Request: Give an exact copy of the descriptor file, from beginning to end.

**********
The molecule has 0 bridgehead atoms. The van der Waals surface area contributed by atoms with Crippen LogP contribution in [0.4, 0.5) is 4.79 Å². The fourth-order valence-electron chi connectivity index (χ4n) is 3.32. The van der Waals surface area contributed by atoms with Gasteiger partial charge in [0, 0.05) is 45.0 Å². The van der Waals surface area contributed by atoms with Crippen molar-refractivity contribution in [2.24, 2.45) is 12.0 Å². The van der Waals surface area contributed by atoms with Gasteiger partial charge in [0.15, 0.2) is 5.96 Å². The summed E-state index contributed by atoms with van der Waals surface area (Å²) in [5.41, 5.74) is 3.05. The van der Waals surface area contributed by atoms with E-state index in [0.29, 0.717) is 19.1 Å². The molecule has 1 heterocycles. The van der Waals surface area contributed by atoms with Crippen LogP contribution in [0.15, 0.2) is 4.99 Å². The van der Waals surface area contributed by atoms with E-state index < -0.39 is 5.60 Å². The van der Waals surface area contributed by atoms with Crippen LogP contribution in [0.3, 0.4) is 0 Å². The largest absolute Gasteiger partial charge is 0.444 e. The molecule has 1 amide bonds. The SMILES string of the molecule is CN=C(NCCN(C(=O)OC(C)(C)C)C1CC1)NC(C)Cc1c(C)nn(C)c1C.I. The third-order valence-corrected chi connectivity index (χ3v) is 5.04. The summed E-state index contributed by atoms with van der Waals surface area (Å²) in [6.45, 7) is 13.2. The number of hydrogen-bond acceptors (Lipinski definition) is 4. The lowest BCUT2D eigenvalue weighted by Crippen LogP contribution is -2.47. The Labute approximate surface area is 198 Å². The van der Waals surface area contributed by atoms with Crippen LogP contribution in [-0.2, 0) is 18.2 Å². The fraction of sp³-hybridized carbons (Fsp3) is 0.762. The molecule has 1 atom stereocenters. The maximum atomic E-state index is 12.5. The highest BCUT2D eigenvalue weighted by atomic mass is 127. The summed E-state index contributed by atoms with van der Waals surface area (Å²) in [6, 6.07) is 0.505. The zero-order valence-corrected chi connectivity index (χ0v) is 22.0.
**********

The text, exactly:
The molecule has 0 bridgehead atoms. The van der Waals surface area contributed by atoms with Crippen LogP contribution in [0.4, 0.5) is 4.79 Å². The fourth-order valence-electron chi connectivity index (χ4n) is 3.32. The van der Waals surface area contributed by atoms with Gasteiger partial charge in [0, 0.05) is 45.0 Å². The van der Waals surface area contributed by atoms with Crippen molar-refractivity contribution in [2.24, 2.45) is 12.0 Å². The van der Waals surface area contributed by atoms with Gasteiger partial charge in [0.15, 0.2) is 5.96 Å². The summed E-state index contributed by atoms with van der Waals surface area (Å²) in [5.41, 5.74) is 3.05. The van der Waals surface area contributed by atoms with E-state index in [0.29, 0.717) is 19.1 Å². The molecule has 1 heterocycles. The van der Waals surface area contributed by atoms with Crippen LogP contribution in [0.15, 0.2) is 4.99 Å². The van der Waals surface area contributed by atoms with E-state index < -0.39 is 5.60 Å². The van der Waals surface area contributed by atoms with Crippen LogP contribution in [0.3, 0.4) is 0 Å². The largest absolute Gasteiger partial charge is 0.444 e. The molecule has 1 amide bonds. The SMILES string of the molecule is CN=C(NCCN(C(=O)OC(C)(C)C)C1CC1)NC(C)Cc1c(C)nn(C)c1C.I. The third-order valence-corrected chi connectivity index (χ3v) is 5.04. The summed E-state index contributed by atoms with van der Waals surface area (Å²) in [6.45, 7) is 13.2. The number of hydrogen-bond acceptors (Lipinski definition) is 4. The lowest BCUT2D eigenvalue weighted by Crippen LogP contribution is -2.47. The Labute approximate surface area is 198 Å². The van der Waals surface area contributed by atoms with Crippen LogP contribution in [-0.2, 0) is 18.2 Å². The fraction of sp³-hybridized carbons (Fsp3) is 0.762. The molecule has 1 atom stereocenters. The maximum atomic E-state index is 12.5. The highest BCUT2D eigenvalue weighted by atomic mass is 127. The summed E-state index contributed by atoms with van der Waals surface area (Å²) in [6, 6.07) is 0.505. The zero-order valence-corrected chi connectivity index (χ0v) is 22.0.